What I’m first struck by: the topography.  Now, I don’t know about you, but having flown ovImageer the US 100s of times, this photo to the right is what one would typically see: nicely laid out square or rectangular plots of land, either farm or city, shaped in a lovely grid.  I guess that’s what one typically sees in a relatively new (~ 200 years old) country.

ImageJuxtapose that to the photo on the left, an aerial view flying into Shannon, Ireland.  Crazy lines going every which way, literally as far as the eye could see.  And yes, it goes without saying, as green as I’ve ever seen any land.

Having straightened out the Visa situation for my son, we were set. (Yes, we remembered to get his passport for going home, but totally forgot he would need a Visa to re-enter Britain.  Thank you, nice border patrol man. I’ll need a separate blog post for that experience later).  We jumped on Ryanair for the one hour flight from London to Shannon.  We were lucky in the fact that my husband spent 15 months living in Ireland about 10 years prior, so we effectively had our own built in tour guide.  He suggested flying into Shannon, driving the southern coast, including Dingle Bay, then back north through Clonmel (where he worked) and then up to Dublin, and flying out of Dublin.

ImageOne of the first things we found?  A beach!  Go figure.  I guess I was picturing green, rocky cliffs and not sandy beaches.  Not at all what I was expecting, but then again I also wasn’t planning that it would be 70 degrees F and sunny every day.   Ok, now this next photo on the left was much more in line with the Irish coast I had envisioned in my head.

ImageOne of the most beautiful drives?  Slea Head Drive, where we found a charming Bed and Breakfast that would accept children, and had a lovely time.  My 9 month old, being so mobile and at that age, detested the car drives, and as desperation got the best of us, we actually turned his rear-facing car seat around so he could see out on the drive.  Sadly, it didn’t work, as he still didn’t see the beauty that we saw. Between this and the fact that my 3 year old daughter got sick in the car nearly each time we got in (the very winding roads got her every time), we made slower than normal progress, but managed to see countless castles and numerous picnic spots, which we discovered was a far easier way to eat our lunch than finding suitable restaurants for small children, which would either take a very long time to get served, or we’d feel uncomfortable being literally the only ones with littles in the restaurant.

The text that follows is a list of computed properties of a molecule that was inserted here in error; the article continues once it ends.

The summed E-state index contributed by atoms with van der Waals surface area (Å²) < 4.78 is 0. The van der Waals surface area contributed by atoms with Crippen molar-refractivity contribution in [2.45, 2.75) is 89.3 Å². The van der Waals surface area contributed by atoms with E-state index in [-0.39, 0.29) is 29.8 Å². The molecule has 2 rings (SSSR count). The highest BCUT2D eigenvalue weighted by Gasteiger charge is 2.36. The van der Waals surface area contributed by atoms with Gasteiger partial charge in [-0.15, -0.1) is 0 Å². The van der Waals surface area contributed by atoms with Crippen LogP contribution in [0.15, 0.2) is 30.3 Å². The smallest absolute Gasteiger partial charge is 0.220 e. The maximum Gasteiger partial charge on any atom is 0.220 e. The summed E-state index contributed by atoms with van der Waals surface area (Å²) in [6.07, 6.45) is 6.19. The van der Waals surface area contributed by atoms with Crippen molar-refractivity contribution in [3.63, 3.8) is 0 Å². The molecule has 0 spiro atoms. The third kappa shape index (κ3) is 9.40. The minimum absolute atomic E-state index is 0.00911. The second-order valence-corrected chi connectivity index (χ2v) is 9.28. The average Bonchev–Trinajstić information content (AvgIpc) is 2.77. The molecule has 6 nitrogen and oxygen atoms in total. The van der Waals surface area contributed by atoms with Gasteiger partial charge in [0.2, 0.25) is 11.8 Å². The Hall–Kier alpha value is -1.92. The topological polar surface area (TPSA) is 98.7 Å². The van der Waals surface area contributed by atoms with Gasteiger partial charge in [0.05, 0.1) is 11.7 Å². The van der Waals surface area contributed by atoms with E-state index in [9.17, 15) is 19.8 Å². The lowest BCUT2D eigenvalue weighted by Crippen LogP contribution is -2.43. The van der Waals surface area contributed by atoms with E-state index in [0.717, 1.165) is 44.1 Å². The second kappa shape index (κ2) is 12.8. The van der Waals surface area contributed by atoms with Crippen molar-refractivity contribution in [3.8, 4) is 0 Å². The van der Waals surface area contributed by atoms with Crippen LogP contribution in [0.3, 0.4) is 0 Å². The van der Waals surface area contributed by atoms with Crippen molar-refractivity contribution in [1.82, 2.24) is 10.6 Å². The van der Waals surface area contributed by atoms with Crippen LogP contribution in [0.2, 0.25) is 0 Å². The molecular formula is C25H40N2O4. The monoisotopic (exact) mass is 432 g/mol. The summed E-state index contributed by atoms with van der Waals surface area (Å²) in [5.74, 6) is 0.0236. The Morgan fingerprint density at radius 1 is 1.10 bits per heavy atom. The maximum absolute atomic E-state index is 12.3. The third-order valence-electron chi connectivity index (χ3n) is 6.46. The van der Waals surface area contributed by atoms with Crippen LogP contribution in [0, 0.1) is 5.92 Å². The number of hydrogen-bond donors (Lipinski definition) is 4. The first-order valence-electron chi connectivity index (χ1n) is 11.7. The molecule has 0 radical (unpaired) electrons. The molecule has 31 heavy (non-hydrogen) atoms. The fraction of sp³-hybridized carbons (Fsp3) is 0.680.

ImageOn arriving in Dublin, we headed straight for the Guinness Brewery, having heard they had a lovely tour.  It did not disappoint, and the view from the tower at the end was magnificent.  My daughter enjoyed it (almost) as much as we did!  A fabulous tour also not to be missed is that of the Kilmainham Gaol Museum.  A former prison and famous for its presence in dozens of movies (In the Name of the Father, anyone?), the tourImage was wonderfully guided, and we learned so much of Dublin history.  Included as its famous residents were Patrick Pearse, and James Connolly, leaders of the Easter Rising, 1916.  Here is where they and 13 other leaders were shot to by British firing squad.  And we got to stand in that very spot.

Next was a stop at the Brazen Head, the oldest pub in Ireland, where we had a wonderful stew.  Established in 1198, it also functions as a hotel.  Outside the pub was the site of the first bridge across the Liffey River, so at that time it was a bustling area of trade.

ImageAfter saying goodbye to the white cows, it was time to also bit farewell to Ireland, easily one of the most beautiful places I have ever been.

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Up North

As I enjoyed the 70 + degree weather today, my mind goes immediately to our holiday last October, when we also experienced unseasonable 70 degree weather.  Our Indian Summer, or Autumn holiday we experienced Up North, which is a special term generally referring to a place in Michigan in the Northwest part of the state.  My husband had the idea of a Fall color tour; I researched southern Indiana, Virginia’s Blue Ridge Mountains, and some other places.  But then we both decided over Sunday breakfast one day that the State of Michigan’s economy could use our tourist dollars, and was also less driving time with kids.  So Up North was chosen.